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The Poems of John Ruskin


John Ruskin.

Collected Poems and drawings by the leading English art critic of the Victorian era.


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John Ruskin, The Poems of John Ruskin: Now First Collected from Original Manuscript and Printed Sources; and Edited, in Chronological Order, with Notes, Biographical and Critical, by W.G. Collingwood with Facsimiles of MSS. and Illustrations by the Author (Sunnyside, Orpington & Bell Yard, Temple Bar, London: George Allen, 1891) in two volumes. First Collected edition in two Quarto volumes, each 28.5 x 23.5 cm, hard cover, original quarter binding in vellum with vellum corners, gilt titles on vellum spines, dark green cloth over boards, uncut pages, large paper (i.e. with very wide margins), prelim pages watermarked “Unbleached Arnold” (Eynsford Paper Mills, Kent, makers of the best unbleached drawing papers), printed by Ballantyne Press on heavy stock, 25 facsimile Plates with tissue guards of drawings and manuscripts, with incised etching-style borders. Weight of two volumes: 3.55 kg.

Volume I: Poems Written in Boyhood; 1826-1835. With 13 illustrations by Ruskin, some colour tinted, xxviii + 289 pages.   

Volume II: Poems Written in Youth; 1836-1845: and Later Poems. With 12 illustrations by Ruskin, some colour tinted, 360 pages.   

Condition: Overall, excellent to very good, well and tightly bound. Vellum with just a little light soiling, offsetting on endpapers, a few prelim pages with light toning, some offsetting from Plate tissue guards and occasional age-toning, a small incidence of scattered light foxing marks, but most pages bright, clean and unmarked.

The pervasive fame of John Ruskin (1819-1900) extended beyond his huge influence as a Victorian-era art critic to his roles as poet, artist, watercolourist, art patron, social thinker and commentator, educator, and philanthropist. In the present two-volume set, The Poems of John Ruskin, many of his poems were published for the first time. The care taken in the editing and production of these volumes clearly indicates Ruskin’s professional reputation among the literati and cultural cognoscenti of the late Victorian and Edwardian periods.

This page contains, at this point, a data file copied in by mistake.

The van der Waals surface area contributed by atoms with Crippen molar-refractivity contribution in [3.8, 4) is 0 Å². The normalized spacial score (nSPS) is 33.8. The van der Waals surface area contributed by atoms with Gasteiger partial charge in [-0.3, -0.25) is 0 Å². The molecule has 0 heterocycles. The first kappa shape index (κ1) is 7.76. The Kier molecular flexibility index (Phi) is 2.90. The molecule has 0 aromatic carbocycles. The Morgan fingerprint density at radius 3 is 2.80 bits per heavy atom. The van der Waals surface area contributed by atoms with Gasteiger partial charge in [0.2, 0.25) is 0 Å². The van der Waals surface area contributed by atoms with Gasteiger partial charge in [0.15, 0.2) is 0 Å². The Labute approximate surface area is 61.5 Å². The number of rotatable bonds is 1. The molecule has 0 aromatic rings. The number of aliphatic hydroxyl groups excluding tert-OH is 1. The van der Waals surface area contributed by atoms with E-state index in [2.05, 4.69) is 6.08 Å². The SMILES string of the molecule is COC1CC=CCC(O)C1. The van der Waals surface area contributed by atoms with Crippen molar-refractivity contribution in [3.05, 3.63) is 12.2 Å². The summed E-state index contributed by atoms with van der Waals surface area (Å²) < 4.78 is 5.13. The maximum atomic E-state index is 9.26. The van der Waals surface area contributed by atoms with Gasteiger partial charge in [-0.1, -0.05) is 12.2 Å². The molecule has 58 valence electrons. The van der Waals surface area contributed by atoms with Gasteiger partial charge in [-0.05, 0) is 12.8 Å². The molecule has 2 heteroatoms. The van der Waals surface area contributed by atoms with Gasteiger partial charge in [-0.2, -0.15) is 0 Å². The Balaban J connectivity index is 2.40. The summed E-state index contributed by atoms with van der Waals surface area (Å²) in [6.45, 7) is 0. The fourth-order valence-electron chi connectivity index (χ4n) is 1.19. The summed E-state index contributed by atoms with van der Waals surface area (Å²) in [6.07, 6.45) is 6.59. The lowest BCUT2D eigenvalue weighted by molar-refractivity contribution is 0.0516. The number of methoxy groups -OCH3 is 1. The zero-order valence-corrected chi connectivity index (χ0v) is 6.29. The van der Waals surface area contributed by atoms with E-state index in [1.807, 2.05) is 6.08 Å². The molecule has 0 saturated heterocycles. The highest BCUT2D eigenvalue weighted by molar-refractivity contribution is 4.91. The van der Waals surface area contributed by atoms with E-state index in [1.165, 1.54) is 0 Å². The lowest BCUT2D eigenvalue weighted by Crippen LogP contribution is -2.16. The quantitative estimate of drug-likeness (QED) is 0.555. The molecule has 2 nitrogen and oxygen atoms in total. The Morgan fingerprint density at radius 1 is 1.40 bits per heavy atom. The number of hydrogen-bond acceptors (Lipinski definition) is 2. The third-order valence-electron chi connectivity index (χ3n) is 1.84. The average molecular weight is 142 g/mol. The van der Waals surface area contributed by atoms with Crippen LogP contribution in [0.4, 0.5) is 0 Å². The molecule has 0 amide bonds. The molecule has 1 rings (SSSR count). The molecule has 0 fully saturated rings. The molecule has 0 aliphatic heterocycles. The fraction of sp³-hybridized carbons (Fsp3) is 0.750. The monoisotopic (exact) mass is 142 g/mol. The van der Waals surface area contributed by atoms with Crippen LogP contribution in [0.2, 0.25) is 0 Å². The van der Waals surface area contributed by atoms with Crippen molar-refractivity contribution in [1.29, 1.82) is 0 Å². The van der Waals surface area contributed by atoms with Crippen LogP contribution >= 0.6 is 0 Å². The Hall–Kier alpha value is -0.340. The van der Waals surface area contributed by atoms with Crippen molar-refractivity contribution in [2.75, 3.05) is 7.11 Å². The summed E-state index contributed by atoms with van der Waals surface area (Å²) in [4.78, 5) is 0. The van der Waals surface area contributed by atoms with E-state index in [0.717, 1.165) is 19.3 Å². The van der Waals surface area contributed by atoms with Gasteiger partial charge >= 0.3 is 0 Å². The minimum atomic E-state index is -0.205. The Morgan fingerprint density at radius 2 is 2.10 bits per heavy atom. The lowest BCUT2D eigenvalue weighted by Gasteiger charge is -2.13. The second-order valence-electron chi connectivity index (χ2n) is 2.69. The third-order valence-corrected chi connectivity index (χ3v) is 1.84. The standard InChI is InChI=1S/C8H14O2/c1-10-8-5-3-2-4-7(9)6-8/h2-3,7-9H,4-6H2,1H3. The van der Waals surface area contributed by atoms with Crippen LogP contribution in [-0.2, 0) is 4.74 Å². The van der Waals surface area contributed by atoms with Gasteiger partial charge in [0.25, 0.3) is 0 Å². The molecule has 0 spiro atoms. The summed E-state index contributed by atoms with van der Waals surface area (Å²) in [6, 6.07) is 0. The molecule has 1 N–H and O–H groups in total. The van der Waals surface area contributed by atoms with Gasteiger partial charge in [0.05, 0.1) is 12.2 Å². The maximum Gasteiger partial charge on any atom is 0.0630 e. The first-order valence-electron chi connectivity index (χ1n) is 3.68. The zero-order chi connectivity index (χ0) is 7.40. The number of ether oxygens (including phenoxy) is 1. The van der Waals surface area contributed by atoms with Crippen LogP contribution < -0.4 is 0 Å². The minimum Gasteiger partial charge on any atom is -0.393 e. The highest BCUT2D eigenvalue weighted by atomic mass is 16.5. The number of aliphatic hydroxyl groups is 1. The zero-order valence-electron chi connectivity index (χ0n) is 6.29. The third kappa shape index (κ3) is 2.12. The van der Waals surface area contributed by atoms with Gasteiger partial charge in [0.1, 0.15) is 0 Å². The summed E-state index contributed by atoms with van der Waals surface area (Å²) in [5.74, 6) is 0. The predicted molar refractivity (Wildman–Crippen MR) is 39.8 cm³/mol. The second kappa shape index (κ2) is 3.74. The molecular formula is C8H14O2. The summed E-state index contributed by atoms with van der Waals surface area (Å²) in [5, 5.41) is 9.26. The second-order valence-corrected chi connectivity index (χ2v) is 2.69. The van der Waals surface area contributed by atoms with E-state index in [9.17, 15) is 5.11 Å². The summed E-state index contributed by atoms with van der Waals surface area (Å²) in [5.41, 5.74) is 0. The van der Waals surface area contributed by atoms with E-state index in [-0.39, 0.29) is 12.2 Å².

In the later 20th and 21st centuries, Ruskin’s ideas and works, with their anticipatory concerns with environmentalism, craft and sustainability, regained their earlier prominence. In the process, this continued the general public’s fascination with the perceived scandal of Ruskin’s marriage to the 19-year-old Euphemia (Effie) Gray, which has generated several books and plays, an opera and a silent film. After six unhappy years with Ruskin and the annulment of her marriage for “non-consummation”, Effie married the Pre-Raphaelite painter John Everett Millais (whose early work was supported by Ruskin) and had eight children with him. Annulment of the marriage to Ruskin, and his vague explanations, have fuelled public notions of a sex scandal and increasingly salacious speculation for more than 150 years. (Ruskin’s current biography on Wikipedia of more than 40 pages, with 254 references, reflects his impact on popular culture.)

John Ruskin’s essays, lectures, manuals, travel guides, and letters were concerned with nature, art and society. He wrote with a developing plainness of style and language on a broad range of subjects, including art, architecture, myth, geology, botany, and political economy; and produced detailed drawings, sketches and paintings of the natural world and architecture. In 1869 John Ruskin was appointed the first Slade Professor of Fine Art at the University of Oxford, where he established the Ruskin School of Drawing.

Ruskin’s principal works include Modern Painters (five volumes, 1843-1860); The Seven Lamps of  Architecture (1849); The Stones of Venice (3 volumes, 1851-1853); A Joy Forever (1857); The Elements of Drawing (1857); Unto This Last (1860-1862); Sesame and Lillies (1864-1869); Fors Clavigera (1871-1884); and Praeterita (1886-1888).